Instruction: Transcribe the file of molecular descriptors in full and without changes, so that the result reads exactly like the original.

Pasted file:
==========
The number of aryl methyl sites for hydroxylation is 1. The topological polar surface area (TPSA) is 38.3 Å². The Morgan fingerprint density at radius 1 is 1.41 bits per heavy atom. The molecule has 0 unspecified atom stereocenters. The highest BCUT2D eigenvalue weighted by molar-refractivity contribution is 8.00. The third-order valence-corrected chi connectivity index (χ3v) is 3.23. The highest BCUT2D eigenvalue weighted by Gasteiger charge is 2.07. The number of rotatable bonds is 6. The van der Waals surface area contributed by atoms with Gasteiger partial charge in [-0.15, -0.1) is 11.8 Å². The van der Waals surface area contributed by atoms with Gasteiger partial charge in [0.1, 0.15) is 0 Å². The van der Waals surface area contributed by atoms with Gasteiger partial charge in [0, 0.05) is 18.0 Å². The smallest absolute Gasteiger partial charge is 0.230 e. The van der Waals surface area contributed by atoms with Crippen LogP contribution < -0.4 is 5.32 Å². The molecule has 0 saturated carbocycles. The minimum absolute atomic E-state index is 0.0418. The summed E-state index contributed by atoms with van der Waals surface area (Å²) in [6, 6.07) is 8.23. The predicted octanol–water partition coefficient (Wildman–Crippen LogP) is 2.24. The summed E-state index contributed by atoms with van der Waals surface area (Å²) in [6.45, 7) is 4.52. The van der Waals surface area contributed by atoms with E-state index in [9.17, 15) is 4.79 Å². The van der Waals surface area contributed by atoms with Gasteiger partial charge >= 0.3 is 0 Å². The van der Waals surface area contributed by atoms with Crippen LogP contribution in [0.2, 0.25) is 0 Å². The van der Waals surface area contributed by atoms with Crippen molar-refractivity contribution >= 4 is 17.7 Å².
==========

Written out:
The number of aryl methyl sites for hydroxylation is 1. The topological polar surface area (TPSA) is 38.3 Å². The Morgan fingerprint density at radius 1 is 1.41 bits per heavy atom. The molecule has 0 unspecified atom stereocenters. The highest BCUT2D eigenvalue weighted by molar-refractivity contribution is 8.00. The third-order valence-corrected chi connectivity index (χ3v) is 3.23. The highest BCUT2D eigenvalue weighted by Gasteiger charge is 2.07. The number of rotatable bonds is 6. The van der Waals surface area contributed by atoms with Gasteiger partial charge in [-0.15, -0.1) is 11.8 Å². The van der Waals surface area contributed by atoms with Gasteiger partial charge in [0.1, 0.15) is 0 Å². The van der Waals surface area contributed by atoms with Gasteiger partial charge in [0, 0.05) is 18.0 Å². The smallest absolute Gasteiger partial charge is 0.230 e. The van der Waals surface area contributed by atoms with Crippen LogP contribution < -0.4 is 5.32 Å². The molecule has 0 saturated carbocycles. The minimum absolute atomic E-state index is 0.0418. The summed E-state index contributed by atoms with van der Waals surface area (Å²) in [6, 6.07) is 8.23. The predicted octanol–water partition coefficient (Wildman–Crippen LogP) is 2.24. The summed E-state index contributed by atoms with van der Waals surface area (Å²) in [6.45, 7) is 4.52. The van der Waals surface area contributed by atoms with E-state index in [9.17, 15) is 4.79 Å². The van der Waals surface area contributed by atoms with Gasteiger partial charge >= 0.3 is 0 Å². The van der Waals surface area contributed by atoms with Crippen LogP contribution in [0.2, 0.25) is 0 Å². The van der Waals surface area contributed by atoms with Crippen molar-refractivity contribution >= 4 is 17.7 Å².